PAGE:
The Lego brand’s parent company has made its first acquisition in the digital learning space, but it may not be their last.
Kirkbi, holding and investment company, says it has acquired BrainPOP, which offers short, animated movies aimed at boosting curiosity, building knowledge, and explaining complicated ideas to children in simple ways, alongside learning activities.
Terms of the deal were not disclosed.
The companies said the deal will help fuel BrainPOP’s growth into new product lines, such as the recently released BrainPOP Science, the company’s first foray into subject-specific supplemental offerings.
The acquisition is also part of Kirkbi’s “ambitious vision to become a global force for learning through play, be it physically or digitally,” in the next 10 years, its announcement stated.
As part of that effort, Kirkbi said it intends to invest in high-grown companies in the digital play and learning space that complement its existing Lego brand.
Under the deal, Kirkbi acquired 100% of BrainPOP, which employs about 300 people. BrainPOP will remain operationally independent of Kirkbi.
“With BrainPOP’s digital-first learning approach in the growing ed-tech market, Kirkbi’s strategic acquisition of the company complements the Lego branded entities, which all help kids learn through play, digitally and physically,” Jorgen Vig Knudstorp, chair of the Lego brand group, said in a statement.
BrainPOP was founded in 1999 by pediatrician and immunologist Dr. Avraham Kadar, who was inspired by his own children to create the company.
“I cannot imagine a more authentically mission-aligned partner than Kirkbi, who will ensure that BrainPOP continues to reach, delight, and educate countless kids for many years to come,” Kadar said in a statement.
Vulcan Capital invests in Vietnamese ed-tech company. Vulcan Capital, the private equity company founded by Microsoft co-founder Paul Allen, joined in a Vietnamese ed-tech startup’s new funding round, according to reports.
DealStreetAsia reported Vulcan joined an existing backer, Singapore-based Forge Ventures, in investing in Marathon Education’s most recent investment round. DSG Consumer Partners and Goodwater Capital also participated, according to the business news outlet.
Marathon, which was founded by former TPG Capital executive Pham Duc and entrepreneur Tran Viet Tung, previously raised $1.5 million in a pre-seed round led by Forge Ventures. The company aims to connect K-12 students with tutors both virtually and in person.
With the new funding, Marathon reportedly plans to expand its offline offerings to provide live classroom experiences to students in Vietnam.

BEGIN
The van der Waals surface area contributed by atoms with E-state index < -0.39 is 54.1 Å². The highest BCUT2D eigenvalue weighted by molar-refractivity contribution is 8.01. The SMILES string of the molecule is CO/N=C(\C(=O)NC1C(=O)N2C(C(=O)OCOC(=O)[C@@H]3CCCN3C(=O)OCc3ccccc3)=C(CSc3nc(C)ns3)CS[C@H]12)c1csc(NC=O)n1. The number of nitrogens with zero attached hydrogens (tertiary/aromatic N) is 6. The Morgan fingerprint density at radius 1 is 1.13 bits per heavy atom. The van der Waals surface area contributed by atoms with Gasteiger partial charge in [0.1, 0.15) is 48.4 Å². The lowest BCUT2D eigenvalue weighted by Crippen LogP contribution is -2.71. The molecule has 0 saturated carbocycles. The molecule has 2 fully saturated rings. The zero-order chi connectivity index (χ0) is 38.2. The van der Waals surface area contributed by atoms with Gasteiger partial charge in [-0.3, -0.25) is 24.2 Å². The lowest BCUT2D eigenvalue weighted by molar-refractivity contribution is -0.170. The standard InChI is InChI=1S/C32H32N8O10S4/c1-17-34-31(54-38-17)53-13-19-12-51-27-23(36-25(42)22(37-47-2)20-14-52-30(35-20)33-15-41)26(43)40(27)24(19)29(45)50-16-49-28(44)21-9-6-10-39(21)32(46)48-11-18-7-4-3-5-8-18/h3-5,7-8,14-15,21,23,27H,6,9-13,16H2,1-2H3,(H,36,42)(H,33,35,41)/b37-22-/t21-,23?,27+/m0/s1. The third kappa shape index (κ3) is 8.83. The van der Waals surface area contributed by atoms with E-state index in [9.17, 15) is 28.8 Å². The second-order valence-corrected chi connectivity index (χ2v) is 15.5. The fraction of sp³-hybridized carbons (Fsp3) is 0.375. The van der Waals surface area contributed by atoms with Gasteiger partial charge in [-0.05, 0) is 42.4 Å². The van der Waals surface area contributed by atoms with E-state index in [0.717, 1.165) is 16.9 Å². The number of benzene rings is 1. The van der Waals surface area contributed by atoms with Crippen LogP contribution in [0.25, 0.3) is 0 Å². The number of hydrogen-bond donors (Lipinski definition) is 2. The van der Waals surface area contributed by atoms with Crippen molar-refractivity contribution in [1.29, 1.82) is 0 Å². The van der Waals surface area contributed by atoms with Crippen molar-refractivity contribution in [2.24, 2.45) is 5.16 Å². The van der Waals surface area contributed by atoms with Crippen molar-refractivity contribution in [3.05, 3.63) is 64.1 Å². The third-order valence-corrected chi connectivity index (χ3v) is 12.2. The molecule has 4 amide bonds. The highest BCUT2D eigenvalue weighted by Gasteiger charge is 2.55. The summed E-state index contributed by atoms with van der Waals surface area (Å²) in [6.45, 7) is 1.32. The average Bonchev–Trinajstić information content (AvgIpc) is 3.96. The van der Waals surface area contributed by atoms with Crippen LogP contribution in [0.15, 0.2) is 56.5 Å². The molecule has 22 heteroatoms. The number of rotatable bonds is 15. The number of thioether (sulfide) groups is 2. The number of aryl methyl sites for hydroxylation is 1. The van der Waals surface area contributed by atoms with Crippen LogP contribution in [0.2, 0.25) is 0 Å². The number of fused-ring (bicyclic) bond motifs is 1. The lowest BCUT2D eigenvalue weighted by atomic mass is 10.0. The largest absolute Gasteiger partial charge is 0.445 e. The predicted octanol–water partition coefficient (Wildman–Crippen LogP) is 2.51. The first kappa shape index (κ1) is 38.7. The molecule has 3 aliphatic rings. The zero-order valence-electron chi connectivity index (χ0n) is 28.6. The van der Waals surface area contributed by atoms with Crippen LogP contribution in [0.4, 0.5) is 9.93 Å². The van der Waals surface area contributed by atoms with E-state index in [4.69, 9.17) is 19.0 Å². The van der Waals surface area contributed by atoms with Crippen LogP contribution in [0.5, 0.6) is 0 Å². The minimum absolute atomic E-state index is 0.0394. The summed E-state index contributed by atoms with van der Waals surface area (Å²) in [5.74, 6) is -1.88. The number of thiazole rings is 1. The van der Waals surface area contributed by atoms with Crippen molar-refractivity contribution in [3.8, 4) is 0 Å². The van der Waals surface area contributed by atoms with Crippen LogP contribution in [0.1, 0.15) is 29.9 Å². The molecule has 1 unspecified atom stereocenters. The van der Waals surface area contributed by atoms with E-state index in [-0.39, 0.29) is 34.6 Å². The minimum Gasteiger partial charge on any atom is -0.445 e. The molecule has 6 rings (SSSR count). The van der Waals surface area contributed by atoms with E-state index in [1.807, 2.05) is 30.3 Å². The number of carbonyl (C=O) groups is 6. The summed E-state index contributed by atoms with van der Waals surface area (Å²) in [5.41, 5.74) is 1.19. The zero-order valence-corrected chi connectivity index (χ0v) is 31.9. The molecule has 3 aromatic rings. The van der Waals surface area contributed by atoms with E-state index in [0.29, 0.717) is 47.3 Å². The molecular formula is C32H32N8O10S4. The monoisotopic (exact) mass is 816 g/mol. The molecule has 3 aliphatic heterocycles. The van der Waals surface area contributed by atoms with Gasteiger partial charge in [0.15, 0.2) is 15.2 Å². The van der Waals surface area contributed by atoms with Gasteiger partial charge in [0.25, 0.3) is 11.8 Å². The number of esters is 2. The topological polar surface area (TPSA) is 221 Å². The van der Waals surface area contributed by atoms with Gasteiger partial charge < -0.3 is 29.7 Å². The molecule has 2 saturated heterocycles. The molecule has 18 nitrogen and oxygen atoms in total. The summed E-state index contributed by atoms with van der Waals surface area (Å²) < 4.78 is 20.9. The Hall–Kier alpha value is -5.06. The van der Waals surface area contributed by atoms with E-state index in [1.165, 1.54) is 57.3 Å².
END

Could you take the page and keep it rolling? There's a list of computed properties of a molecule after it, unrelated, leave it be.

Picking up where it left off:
While terms of the deal were not disclosed, e27, a news outlet that focuses on tech in Southeast Asia, reported the total amount of the funding round was in the seven figures in U.S. dollars.
ISTE, ACSD set to merge. Two major organizations in the education world are set to join forces, as the International Society for Technology in Education (better known as ISTE) and the Association for Supervision and Curriculum Development (ASCD) recently announced plans to merge.
While the merger was approved by both organization’s boards, it must still be approved by the members of ASCD, one of the oldest and largest K-12 professional development associations. They will vote to approve the plan on Nov. 14, the organizations leaders told Education Week.
The new combined organization would allow both ASCD and ISTE to retain their separate identities and brands, but would share a governing board. ISTE CEO Richard Culatta, a former director of the office of ed-tech in the Obama administration, would lead the combined organization.
ISTE is well-known in the school community for staging an annual ed-tech conference, which draws thousands of educators, as well as tech advocates, and company officials. It’s most recent show was held in New Orleans.
No staff reductions are expected as a result of the merger, and there are no immediate plans to combine ISTE and ASCD’s large annual conferences.
It is “very clear that the future of education needs to combine really solid leadership on the instructional side, and effective use of technology and new approaches” on the other, Culatta said. “When you can bring those two together, that’s where magic starts to happen. That’s where the solutions for the future are going to come from.”
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